Blog
About

  • Record: found
  • Abstract: not found
  • Article: not found

Increasing drought under global warming in observations and models

Nature Climate Change

Springer Nature

Read this article at

ScienceOpenPublisher
Bookmark
      There is no author summary for this article yet. Authors can add summaries to their articles on ScienceOpen to make them more accessible to a non-specialist audience.

      Related collections

      Most cited references 29

      • Record: found
      • Abstract: not found
      • Article: not found

      Global analyses of sea surface temperature, sea ice, and night marine air temperature since the late nineteenth century

        Bookmark
        • Record: found
        • Abstract: found
        • Article: not found

        Model projections of an imminent transition to a more arid climate in southwestern North America.

        How anthropogenic climate change will affect hydroclimate in the arid regions of southwestern North America has implications for the allocation of water resources and the course of regional development. Here we show that there is a broad consensus among climate models that this region will dry in the 21st century and that the transition to a more arid climate should already be under way. If these models are correct, the levels of aridity of the recent multiyear drought or the Dust Bowl and the 1950s droughts will become the new climatology of the American Southwest within a time frame of years to decades.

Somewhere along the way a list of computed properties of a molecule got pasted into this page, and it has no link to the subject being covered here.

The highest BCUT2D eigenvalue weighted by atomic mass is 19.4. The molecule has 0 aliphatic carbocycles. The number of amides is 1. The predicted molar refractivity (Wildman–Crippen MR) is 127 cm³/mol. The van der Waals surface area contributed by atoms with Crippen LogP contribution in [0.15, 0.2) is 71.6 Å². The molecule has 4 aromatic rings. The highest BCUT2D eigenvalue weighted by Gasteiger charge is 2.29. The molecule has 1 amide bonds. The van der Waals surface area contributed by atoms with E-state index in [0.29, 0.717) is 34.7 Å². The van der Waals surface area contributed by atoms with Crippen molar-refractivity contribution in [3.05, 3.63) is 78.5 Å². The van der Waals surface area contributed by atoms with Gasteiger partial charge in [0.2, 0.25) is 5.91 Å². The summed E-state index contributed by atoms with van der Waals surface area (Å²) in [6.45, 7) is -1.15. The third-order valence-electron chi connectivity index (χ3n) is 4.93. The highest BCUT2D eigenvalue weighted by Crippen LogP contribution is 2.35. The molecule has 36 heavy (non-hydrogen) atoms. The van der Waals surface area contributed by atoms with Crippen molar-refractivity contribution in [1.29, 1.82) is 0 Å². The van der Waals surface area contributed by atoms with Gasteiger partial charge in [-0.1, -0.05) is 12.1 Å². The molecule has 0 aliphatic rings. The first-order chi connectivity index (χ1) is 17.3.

Bookmark
          • Record: found
          • Abstract: not found
          • Article: not found

          Uncertainty estimates in regional and global observed temperature changes: A new data set from 1850

            Bookmark

            Author and article information

            Journal
            Nature Climate Change
            Nature Clim Change
            Springer Nature
            1758-678X
            1758-6798
            January 2013
            August 5 2012
            : 3
            : 1
            : 52-58
            10.1038/nclimate1633
            © 2012

            http://www.springer.com/tdm

            Comments

            Comment on this article